Friday, September 11, 2015

Apple Pie Abecedaries

A apple pie
Fall is in the air, and with it, the beginning of a new academic year and the arrival of apple season. While brainstorming autumnal-themed entries, I came across several books about apples, and eventually realized that there was a strange current running through these books.

They were all alphabet books, or abecedaries, that began with an apple pie and ran through all the letters until the pie was eaten. To my surprise, the  "Apple Pie ABC" is actually a famous nursery rhyme. The first version of the rhyme was published in the late-eighteenth century in England and became wildly popular in English-speaking countries by the nineteenth century.

Tragical death of an apple PYEOne of the earliest versions in our collection comes in the form of a miniature chapbook. The final few pages are dedicated to "the Tragical Death of an APPLE-PYE." Rather dramatic, though I later realized that it would indeed be a tragedy from the pie's point of view.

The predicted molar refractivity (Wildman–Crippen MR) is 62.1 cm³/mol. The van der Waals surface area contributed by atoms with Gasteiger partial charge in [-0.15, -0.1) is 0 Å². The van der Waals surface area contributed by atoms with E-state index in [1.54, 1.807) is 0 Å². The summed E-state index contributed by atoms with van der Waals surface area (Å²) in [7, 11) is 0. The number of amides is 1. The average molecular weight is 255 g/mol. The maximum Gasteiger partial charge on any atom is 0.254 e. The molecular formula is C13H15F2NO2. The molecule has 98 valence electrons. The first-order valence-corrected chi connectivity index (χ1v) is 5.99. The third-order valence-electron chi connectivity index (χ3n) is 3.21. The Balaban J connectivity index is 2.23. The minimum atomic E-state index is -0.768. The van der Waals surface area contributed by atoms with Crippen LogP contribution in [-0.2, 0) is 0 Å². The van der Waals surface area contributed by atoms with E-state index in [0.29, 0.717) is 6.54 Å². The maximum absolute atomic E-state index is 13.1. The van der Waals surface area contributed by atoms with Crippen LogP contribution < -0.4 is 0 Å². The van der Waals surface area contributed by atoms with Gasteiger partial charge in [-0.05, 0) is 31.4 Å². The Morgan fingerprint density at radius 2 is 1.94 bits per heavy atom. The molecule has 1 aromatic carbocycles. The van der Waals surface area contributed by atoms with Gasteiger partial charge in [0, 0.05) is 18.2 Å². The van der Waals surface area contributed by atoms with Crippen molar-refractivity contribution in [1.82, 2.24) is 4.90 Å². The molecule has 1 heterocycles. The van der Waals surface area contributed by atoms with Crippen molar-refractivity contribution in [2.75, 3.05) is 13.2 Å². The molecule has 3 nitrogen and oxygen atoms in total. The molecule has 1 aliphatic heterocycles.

In this rhyme, all the letters in the alphabet want to eat a single apple pie, but unless they establish an order, there won't be any pie for some of the less-greedy letters. Curiously enough, the rhyme includes "&" as the final letter, for a total of 27 letters, unlike the 26 we think of today.

The late nineteenth century brought a fantastically illustrated version by Kate Greenaway. This edition centers around a group of children, each named after a letter, and their adventures with a massive apple pie. They are alternately polite (D dealt it) and wicked (F fought for It). G is perhaps my favorite letter, showing a boy with a stick beating off the other children, who drop their plates as they run away. Greenaway skimps out on the end of the alphabet, declaring "UVWXYZ all had a large slice and went off to bed."

To read more about the tragic demise of the apple "pye," ask for Miniature 147. We have several versions of Kate Greenaway's book, including a first edition and a 1978 reprint, demonstrating the rhyme's enduring popularity.

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